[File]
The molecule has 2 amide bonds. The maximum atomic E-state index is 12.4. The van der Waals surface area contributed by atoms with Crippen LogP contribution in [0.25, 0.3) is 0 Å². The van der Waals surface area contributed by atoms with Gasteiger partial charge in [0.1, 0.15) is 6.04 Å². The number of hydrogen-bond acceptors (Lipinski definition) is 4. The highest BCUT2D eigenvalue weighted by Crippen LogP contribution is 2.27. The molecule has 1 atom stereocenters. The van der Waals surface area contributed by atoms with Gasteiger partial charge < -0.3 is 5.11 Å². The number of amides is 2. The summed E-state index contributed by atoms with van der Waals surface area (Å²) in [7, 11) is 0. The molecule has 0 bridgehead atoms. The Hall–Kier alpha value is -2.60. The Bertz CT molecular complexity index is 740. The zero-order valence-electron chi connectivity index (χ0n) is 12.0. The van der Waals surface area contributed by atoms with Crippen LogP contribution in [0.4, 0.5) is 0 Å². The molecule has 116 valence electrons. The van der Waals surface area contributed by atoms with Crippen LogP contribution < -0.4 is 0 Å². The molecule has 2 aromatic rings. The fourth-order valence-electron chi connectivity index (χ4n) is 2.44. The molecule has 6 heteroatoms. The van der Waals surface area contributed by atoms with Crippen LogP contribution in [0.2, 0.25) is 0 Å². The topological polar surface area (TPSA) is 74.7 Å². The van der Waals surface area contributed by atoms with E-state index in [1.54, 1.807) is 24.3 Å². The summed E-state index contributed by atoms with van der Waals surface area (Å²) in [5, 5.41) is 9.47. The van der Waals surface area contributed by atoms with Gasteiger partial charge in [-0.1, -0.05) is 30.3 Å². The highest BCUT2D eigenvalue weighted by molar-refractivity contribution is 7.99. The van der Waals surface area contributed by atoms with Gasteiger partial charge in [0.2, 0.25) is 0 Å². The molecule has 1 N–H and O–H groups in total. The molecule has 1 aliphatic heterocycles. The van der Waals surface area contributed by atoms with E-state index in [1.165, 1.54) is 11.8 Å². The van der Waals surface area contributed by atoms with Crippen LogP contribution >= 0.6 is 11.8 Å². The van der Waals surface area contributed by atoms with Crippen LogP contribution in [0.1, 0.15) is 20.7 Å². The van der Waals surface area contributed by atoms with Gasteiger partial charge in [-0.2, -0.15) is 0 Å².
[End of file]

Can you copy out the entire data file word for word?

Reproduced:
The molecule has 2 amide bonds. The maximum atomic E-state index is 12.4. The van der Waals surface area contributed by atoms with Crippen LogP contribution in [0.25, 0.3) is 0 Å². The van der Waals surface area contributed by atoms with Gasteiger partial charge in [0.1, 0.15) is 6.04 Å². The number of hydrogen-bond acceptors (Lipinski definition) is 4. The highest BCUT2D eigenvalue weighted by Crippen LogP contribution is 2.27. The molecule has 1 atom stereocenters. The van der Waals surface area contributed by atoms with Gasteiger partial charge < -0.3 is 5.11 Å². The number of amides is 2. The summed E-state index contributed by atoms with van der Waals surface area (Å²) in [7, 11) is 0. The molecule has 0 bridgehead atoms. The Hall–Kier alpha value is -2.60. The Bertz CT molecular complexity index is 740. The zero-order valence-electron chi connectivity index (χ0n) is 12.0. The van der Waals surface area contributed by atoms with Crippen LogP contribution in [0.4, 0.5) is 0 Å². The molecule has 116 valence electrons. The van der Waals surface area contributed by atoms with Crippen LogP contribution < -0.4 is 0 Å². The molecule has 2 aromatic rings. The fourth-order valence-electron chi connectivity index (χ4n) is 2.44. The molecule has 6 heteroatoms. The van der Waals surface area contributed by atoms with Crippen LogP contribution in [0.2, 0.25) is 0 Å². The topological polar surface area (TPSA) is 74.7 Å². The van der Waals surface area contributed by atoms with E-state index in [1.54, 1.807) is 24.3 Å². The summed E-state index contributed by atoms with van der Waals surface area (Å²) in [5, 5.41) is 9.47. The van der Waals surface area contributed by atoms with Gasteiger partial charge in [-0.1, -0.05) is 30.3 Å². The highest BCUT2D eigenvalue weighted by molar-refractivity contribution is 7.99. The van der Waals surface area contributed by atoms with Gasteiger partial charge in [0.2, 0.25) is 0 Å². The molecule has 1 N–H and O–H groups in total. The molecule has 1 aliphatic heterocycles. The van der Waals surface area contributed by atoms with E-state index in [1.165, 1.54) is 11.8 Å². The van der Waals surface area contributed by atoms with Crippen LogP contribution >= 0.6 is 11.8 Å². The van der Waals surface area contributed by atoms with Crippen LogP contribution in [0.1, 0.15) is 20.7 Å². The van der Waals surface area contributed by atoms with Gasteiger partial charge in [-0.2, -0.15) is 0 Å².